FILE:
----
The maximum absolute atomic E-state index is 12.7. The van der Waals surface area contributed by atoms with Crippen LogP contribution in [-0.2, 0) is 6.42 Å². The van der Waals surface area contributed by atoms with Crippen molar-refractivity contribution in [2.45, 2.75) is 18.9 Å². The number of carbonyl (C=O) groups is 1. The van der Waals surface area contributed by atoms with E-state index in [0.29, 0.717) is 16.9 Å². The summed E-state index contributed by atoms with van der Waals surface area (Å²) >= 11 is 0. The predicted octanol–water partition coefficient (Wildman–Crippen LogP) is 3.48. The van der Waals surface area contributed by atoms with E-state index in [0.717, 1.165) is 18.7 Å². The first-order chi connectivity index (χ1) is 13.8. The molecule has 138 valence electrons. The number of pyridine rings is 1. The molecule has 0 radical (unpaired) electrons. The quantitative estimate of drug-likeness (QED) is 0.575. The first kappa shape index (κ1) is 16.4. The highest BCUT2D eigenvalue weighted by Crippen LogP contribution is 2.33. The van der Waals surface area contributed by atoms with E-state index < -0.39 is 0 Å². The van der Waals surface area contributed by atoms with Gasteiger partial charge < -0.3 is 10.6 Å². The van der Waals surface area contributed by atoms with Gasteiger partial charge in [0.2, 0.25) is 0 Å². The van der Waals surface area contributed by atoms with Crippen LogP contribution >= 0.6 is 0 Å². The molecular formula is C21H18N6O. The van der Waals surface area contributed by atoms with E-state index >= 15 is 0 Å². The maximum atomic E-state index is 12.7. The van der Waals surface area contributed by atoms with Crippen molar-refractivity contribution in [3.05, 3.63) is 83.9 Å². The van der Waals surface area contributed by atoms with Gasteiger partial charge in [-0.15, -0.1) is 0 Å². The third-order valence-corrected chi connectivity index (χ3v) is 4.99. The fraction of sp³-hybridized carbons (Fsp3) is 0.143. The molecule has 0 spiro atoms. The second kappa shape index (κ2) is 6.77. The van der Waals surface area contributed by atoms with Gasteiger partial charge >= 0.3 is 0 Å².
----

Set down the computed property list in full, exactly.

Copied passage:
The maximum absolute atomic E-state index is 12.7. The van der Waals surface area contributed by atoms with Crippen LogP contribution in [-0.2, 0) is 6.42 Å². The van der Waals surface area contributed by atoms with Crippen molar-refractivity contribution in [2.45, 2.75) is 18.9 Å². The number of carbonyl (C=O) groups is 1. The van der Waals surface area contributed by atoms with E-state index in [0.29, 0.717) is 16.9 Å². The summed E-state index contributed by atoms with van der Waals surface area (Å²) >= 11 is 0. The predicted octanol–water partition coefficient (Wildman–Crippen LogP) is 3.48. The van der Waals surface area contributed by atoms with E-state index in [0.717, 1.165) is 18.7 Å². The first-order chi connectivity index (χ1) is 13.8. The molecule has 138 valence electrons. The number of pyridine rings is 1. The molecule has 0 radical (unpaired) electrons. The quantitative estimate of drug-likeness (QED) is 0.575. The first kappa shape index (κ1) is 16.4. The highest BCUT2D eigenvalue weighted by Crippen LogP contribution is 2.33. The van der Waals surface area contributed by atoms with E-state index < -0.39 is 0 Å². The van der Waals surface area contributed by atoms with Gasteiger partial charge < -0.3 is 10.6 Å². The van der Waals surface area contributed by atoms with Gasteiger partial charge in [0.2, 0.25) is 0 Å². The van der Waals surface area contributed by atoms with Crippen LogP contribution >= 0.6 is 0 Å². The molecular formula is C21H18N6O. The van der Waals surface area contributed by atoms with E-state index >= 15 is 0 Å². The maximum atomic E-state index is 12.7. The van der Waals surface area contributed by atoms with Crippen molar-refractivity contribution in [3.05, 3.63) is 83.9 Å². The van der Waals surface area contributed by atoms with Gasteiger partial charge in [-0.15, -0.1) is 0 Å². The third-order valence-corrected chi connectivity index (χ3v) is 4.99. The fraction of sp³-hybridized carbons (Fsp3) is 0.143. The molecule has 0 spiro atoms. The second kappa shape index (κ2) is 6.77. The van der Waals surface area contributed by atoms with Gasteiger partial charge >= 0.3 is 0 Å².